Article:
Saturday, October 9, 2010

CupcakeGate Continues!

As the story has further developed since the initial story hit, there have been several points made by those who believed business owners have a supposed right to discriminate against the LGBT community. I'd thought I'd address a few counter-points. I suspect many of these same points, or similar ones, will be made if the General Assembly tries to push through a Marriage Protection Amendment in the 2011 session.

First, if the owner didn't say, on camera, that he declined a special order due to his own moral values, this would be a non-story and we wouldn't be talking about it.

One of the talking points of the past couple weeks is "it's Just Cookies, not Just Cookies and whatever!". Apparently, those espousing this talking point was made by those who have never visited Just Cookies. They had several non-cookie baked goods when I walked by on Monday, and their page on the City Market's website says they make cookies and "sweets" and take "special orders." So at the very least, asking for a rainbow decorated cookie or cupcake is not beyond reason. Several comments left on blogs have described getting special orders, including cupcakes. While one of the owners in the initial story says that they flat out don't (usually) take special orders, I'm betting they can make just about any baked good if they really wanted to.

Another group of apologists emerged in the form of the religious right. The Indianapolis Star's practice, when covering a story on LGBT issues, is to have the "other" side of the story be told by the religious right, which is done in the Star's story by Micah Clark. Clark is the head of the American Family Association of Indiana and was a speaker at this summer's National Organization for Marriage rally in downtown Indianapolis. Clark, completely ignoring the Human Rights Ordinance that he opposed several years back, offers legal assistance to Just Cookies. Clark believes that this type of legislation makes "special rights" rather than enforce equality. As someone who is covered by the Americans with Disabilities Act, I find this believe absolutely disgusting.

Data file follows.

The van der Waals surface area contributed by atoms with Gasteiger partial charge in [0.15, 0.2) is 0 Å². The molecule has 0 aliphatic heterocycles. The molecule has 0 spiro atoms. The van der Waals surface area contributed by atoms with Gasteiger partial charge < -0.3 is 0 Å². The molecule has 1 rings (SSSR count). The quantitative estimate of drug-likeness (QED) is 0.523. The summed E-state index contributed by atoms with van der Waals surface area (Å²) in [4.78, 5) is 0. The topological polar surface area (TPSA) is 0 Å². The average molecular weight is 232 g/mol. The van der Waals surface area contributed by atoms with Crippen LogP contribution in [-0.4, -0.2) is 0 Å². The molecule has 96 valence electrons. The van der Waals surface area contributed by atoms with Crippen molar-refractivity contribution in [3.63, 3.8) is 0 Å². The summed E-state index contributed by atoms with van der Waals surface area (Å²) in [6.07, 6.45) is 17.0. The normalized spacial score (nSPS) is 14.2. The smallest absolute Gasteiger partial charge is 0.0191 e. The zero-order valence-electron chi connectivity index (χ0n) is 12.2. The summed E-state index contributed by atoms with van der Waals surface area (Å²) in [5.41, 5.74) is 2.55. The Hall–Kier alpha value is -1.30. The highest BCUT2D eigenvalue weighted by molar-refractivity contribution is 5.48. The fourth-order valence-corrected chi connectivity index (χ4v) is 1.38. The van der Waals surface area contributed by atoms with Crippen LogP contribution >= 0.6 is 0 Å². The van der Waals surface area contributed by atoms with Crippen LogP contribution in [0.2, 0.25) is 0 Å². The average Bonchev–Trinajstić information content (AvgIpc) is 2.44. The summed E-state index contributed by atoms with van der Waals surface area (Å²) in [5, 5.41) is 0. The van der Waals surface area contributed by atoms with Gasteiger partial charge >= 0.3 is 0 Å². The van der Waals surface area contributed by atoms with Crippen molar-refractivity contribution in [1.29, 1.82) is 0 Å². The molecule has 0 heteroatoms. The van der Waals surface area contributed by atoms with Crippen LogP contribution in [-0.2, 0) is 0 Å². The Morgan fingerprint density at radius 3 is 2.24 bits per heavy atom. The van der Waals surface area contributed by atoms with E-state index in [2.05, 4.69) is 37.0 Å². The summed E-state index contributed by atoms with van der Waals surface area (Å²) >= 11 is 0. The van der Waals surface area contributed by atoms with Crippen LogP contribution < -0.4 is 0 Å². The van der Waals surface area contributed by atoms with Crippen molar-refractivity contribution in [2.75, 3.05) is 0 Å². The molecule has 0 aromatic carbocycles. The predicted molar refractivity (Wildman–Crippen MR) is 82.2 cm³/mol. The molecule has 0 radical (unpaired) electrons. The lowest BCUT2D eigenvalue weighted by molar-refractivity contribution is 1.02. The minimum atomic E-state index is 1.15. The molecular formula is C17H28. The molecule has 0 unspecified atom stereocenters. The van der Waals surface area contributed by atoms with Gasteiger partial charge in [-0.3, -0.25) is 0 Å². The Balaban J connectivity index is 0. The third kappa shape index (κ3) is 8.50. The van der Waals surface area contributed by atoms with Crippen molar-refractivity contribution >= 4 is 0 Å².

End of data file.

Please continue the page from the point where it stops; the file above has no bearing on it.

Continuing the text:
Not to be outdone by Clark, this video-blog from a local minister mentions that several people were out in support of Just Cookies' discriminatory action, and he even thanked them. According to the minister, one of the owners gladly accepted the thanks. Another blog account, which seems to have several posts that heavily focus negatively on race, religion, and sexual orientation, can be found here. I guess a sure-fire way to drum up business is to come out against the gays.

Finally, a few of the authors of the Human Rights Ordinance wrote a Letter to the Editor in The Star today explaining why Just Cookies didn't violate the ordinance. Gary Welsh explains precisely why they're wrong. I'd like to add that the HRO uses similar language in describing a "public accommodation" as the Civil Rights Act of 1964 and the Americans with Disabilities Act. A Democrat, like City-County Council representative Jackie Nytes, might want to be careful in what she says. This puts her in the same company as candidate for the U.S. Senate Rand Paul, who got into some hot water when he said that he doesn't fully support the Civil Rights Act and the ADA due to the regulations they put on privately owned businesses.

I also think it's quite ridiculous that the Council keeps passing laws that they have no intention of enforcing, but that's for another topic.

A couple of people from Indiana Equality also signed the letter. Indiana Equality has come under criticism from both Welsh and Bilerico Project founder Bil Browning on their respective blogs. It seems to me that Indiana Equality still might not have the best interests of the LGBT community at heart.

A big deal over a small incident? Maybe. Some, shielded by Internet anonymity, have suggested that the LGBT community should "get over it" and it's no big deal. I say otherwise. I bet the owners of Just Cookies could've made this all go away with a phone call apologizing, and a nice gift basket of baked goods and some coupons. While Just Cookies might experience some new business from the "family values" crowd for a few weeks, the people who see this incident in a negative light will tell their families and friends for months, even years.


  1. It's a private business that shouldn't be forced to serve anyone. It's called capitalism. You don't like a business or their product, don't use it. If what they did was so terrible enough people will stop using the business and it will close.

    Go cry somewhere else over a real problem.

  2. Ok, Anon 7:45, why should tenants be able to violate the terms of their lease?

    Your issue is with the law that requires it? Go get yourself a lawyer.

  3. Same with the civil rights act and the ADA. Like it or not, that is a fringe position and won't make it far in the realm of the legal courts or public opinion.


Please see the Indy Student Blog Policies page for the full policy on blog comments. Verification of comments by typing in a random word is required to prevent spam. Due to recent blog inactivity, comments are now pre-screened to prevent spam advertisement.